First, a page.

Ahmed M. Abdel-Khalek

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Most people hold beliefs about personality characteristics typical of members of their own and others' cultures. These perceptions of national character may be generalizations from personal experience, stereotypes with a "kernel of truth," or inaccurate stereotypes. We obtained national character ratings of 3989 people from 49 cultures and compared them(More)
The Arabic Scale of Death Anxiety (ASDA) was administered, individually, to 7 groups (N = 765) of Egyptian normal participants (non-clinical), anxiety disorder patients, and patients suffering from schizophrenia (males and females), and addicts (males only). They were generally matched as groups according to age, occupation, and education. The female and(More)
Previous research has disclosed different meanings of death, varieties of death anxiety, and hundreds of factors extracted from the uni- and multi-dimensional death anxiety scales. However, there have been no empirical studies to elucidate the reasons for death fear. The Reasons for Death Fear Scale (RDFS) was constructed and validated. It consists of 18(More)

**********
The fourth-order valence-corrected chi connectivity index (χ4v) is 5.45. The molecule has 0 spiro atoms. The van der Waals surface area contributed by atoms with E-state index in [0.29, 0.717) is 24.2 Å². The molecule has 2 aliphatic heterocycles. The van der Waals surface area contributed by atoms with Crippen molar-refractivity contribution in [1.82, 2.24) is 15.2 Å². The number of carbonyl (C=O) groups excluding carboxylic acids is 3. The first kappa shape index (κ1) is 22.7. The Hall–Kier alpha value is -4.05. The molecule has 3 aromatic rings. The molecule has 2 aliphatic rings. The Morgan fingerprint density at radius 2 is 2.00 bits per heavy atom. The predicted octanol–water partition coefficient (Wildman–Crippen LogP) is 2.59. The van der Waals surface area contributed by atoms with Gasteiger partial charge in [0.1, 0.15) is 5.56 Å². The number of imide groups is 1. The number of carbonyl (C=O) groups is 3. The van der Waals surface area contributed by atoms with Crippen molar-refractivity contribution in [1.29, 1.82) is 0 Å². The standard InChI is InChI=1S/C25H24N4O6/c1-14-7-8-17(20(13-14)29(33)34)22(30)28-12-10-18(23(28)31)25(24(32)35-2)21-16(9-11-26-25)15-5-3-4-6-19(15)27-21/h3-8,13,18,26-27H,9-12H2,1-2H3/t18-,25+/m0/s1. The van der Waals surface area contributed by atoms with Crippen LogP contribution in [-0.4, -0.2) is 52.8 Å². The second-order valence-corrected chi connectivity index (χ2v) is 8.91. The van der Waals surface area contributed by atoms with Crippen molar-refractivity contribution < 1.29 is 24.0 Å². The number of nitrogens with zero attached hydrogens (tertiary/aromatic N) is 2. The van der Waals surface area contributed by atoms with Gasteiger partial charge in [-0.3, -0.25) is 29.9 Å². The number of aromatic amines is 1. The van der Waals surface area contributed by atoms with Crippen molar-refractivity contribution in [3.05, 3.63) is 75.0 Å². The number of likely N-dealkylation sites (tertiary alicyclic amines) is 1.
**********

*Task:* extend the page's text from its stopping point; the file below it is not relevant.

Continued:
This study was undertaken to construct the Kuwait University Anxiety Scale in two comparable Arabic and English versions. The intent was to provide a research tool as well as a measure of predisposition to develop anxiety in general among adults and adolescents. The scale is comprised by 20 brief statements answered on a 4-point intensity scale, anchored by(More)
The Arabic Scale of Death Anxiety (ASDA) was constructed and validated in a sample of undergraduates (17-33 yrs) in 3 Arab countries, Egypt (n = 418), Kuwait (n = 509), and Syria (n = 709). In its final form, the ASDA consists of 20 statements. Each item is answered on a 5-point intensity scale anchored by 1: No, and 5: Very much. Alpha reliabilities ranged(More)
An Arabic version of the Templer Death Anxiety Scale was administered to 673 Lebanese volunteer subjects (164 boys, 165 girls in secondary school, 170 men, 174 women undergraduates). Females attained higher mean death anxiety scores than males. The Lebanese samples had either the same or a lower mean score on death anxiety than their Arab peers, that is,(More)
Two samples of Kuwaiti (n = 460) and American (n = 273) male and female undergraduates responded to the Death Obsession Scale (DOS) in Arabic and English, respectively. Cronbach's alpha reliability statistics were .96 and .91, respectively, denoting high internal consistency. In the same vein, all the item-remainder correlations in both samples were(More)
An Arabic version of the revised edition of the Beck Depression Inventory in its complete form was developed. Back translation indicated the translation into modern standard Arabic was adequate. The cross-language equivalence of scores on the Arabic and English forms was .96, denoting high equivalence in meaning. Coefficients alpha were computed for samples(More)